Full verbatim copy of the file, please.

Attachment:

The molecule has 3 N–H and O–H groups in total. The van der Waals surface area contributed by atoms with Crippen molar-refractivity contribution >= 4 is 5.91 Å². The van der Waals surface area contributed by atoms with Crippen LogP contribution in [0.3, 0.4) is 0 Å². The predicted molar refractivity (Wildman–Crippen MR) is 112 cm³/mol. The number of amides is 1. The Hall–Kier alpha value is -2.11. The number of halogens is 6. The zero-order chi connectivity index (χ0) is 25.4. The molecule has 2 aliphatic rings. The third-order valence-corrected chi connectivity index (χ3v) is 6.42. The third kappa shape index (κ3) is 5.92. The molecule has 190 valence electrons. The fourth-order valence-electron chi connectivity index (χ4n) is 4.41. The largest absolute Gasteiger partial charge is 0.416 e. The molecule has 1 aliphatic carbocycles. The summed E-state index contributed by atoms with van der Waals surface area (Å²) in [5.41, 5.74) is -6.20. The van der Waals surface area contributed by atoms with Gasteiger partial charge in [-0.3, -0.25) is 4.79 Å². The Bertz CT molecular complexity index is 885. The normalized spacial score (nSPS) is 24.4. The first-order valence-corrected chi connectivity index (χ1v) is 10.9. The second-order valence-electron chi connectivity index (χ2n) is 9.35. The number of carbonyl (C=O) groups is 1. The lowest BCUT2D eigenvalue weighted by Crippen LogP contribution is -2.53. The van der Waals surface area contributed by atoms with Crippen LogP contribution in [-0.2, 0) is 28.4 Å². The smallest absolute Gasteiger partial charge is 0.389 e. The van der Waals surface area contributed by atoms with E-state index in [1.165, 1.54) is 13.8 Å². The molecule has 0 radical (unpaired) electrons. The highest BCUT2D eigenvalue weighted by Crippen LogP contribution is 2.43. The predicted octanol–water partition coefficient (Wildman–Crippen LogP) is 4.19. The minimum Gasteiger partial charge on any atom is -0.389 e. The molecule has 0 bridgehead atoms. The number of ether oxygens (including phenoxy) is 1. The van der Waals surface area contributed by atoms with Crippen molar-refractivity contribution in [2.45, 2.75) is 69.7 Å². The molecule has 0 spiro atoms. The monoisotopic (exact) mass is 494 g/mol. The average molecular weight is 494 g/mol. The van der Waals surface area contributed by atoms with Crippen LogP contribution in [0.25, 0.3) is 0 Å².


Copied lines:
The molecule has 3 N–H and O–H groups in total. The van der Waals surface area contributed by atoms with Crippen molar-refractivity contribution >= 4 is 5.91 Å². The van der Waals surface area contributed by atoms with Crippen LogP contribution in [0.3, 0.4) is 0 Å². The predicted molar refractivity (Wildman–Crippen MR) is 112 cm³/mol. The number of amides is 1. The Hall–Kier alpha value is -2.11. The number of halogens is 6. The zero-order chi connectivity index (χ0) is 25.4. The molecule has 2 aliphatic rings. The third-order valence-corrected chi connectivity index (χ3v) is 6.42. The third kappa shape index (κ3) is 5.92. The molecule has 190 valence electrons. The fourth-order valence-electron chi connectivity index (χ4n) is 4.41. The largest absolute Gasteiger partial charge is 0.416 e. The molecule has 1 aliphatic carbocycles. The summed E-state index contributed by atoms with van der Waals surface area (Å²) in [5.41, 5.74) is -6.20. The van der Waals surface area contributed by atoms with Gasteiger partial charge in [-0.3, -0.25) is 4.79 Å². The Bertz CT molecular complexity index is 885. The normalized spacial score (nSPS) is 24.4. The first-order valence-corrected chi connectivity index (χ1v) is 10.9. The second-order valence-electron chi connectivity index (χ2n) is 9.35. The number of carbonyl (C=O) groups is 1. The lowest BCUT2D eigenvalue weighted by Crippen LogP contribution is -2.53. The van der Waals surface area contributed by atoms with Crippen LogP contribution in [-0.2, 0) is 28.4 Å². The smallest absolute Gasteiger partial charge is 0.389 e. The van der Waals surface area contributed by atoms with E-state index in [1.165, 1.54) is 13.8 Å². The molecule has 0 radical (unpaired) electrons. The highest BCUT2D eigenvalue weighted by Crippen LogP contribution is 2.43. The predicted octanol–water partition coefficient (Wildman–Crippen LogP) is 4.19. The minimum Gasteiger partial charge on any atom is -0.389 e. The molecule has 0 bridgehead atoms. The number of ether oxygens (including phenoxy) is 1. The van der Waals surface area contributed by atoms with Crippen molar-refractivity contribution in [2.45, 2.75) is 69.7 Å². The molecule has 0 spiro atoms. The monoisotopic (exact) mass is 494 g/mol. The average molecular weight is 494 g/mol. The van der Waals surface area contributed by atoms with Crippen LogP contribution in [0.25, 0.3) is 0 Å².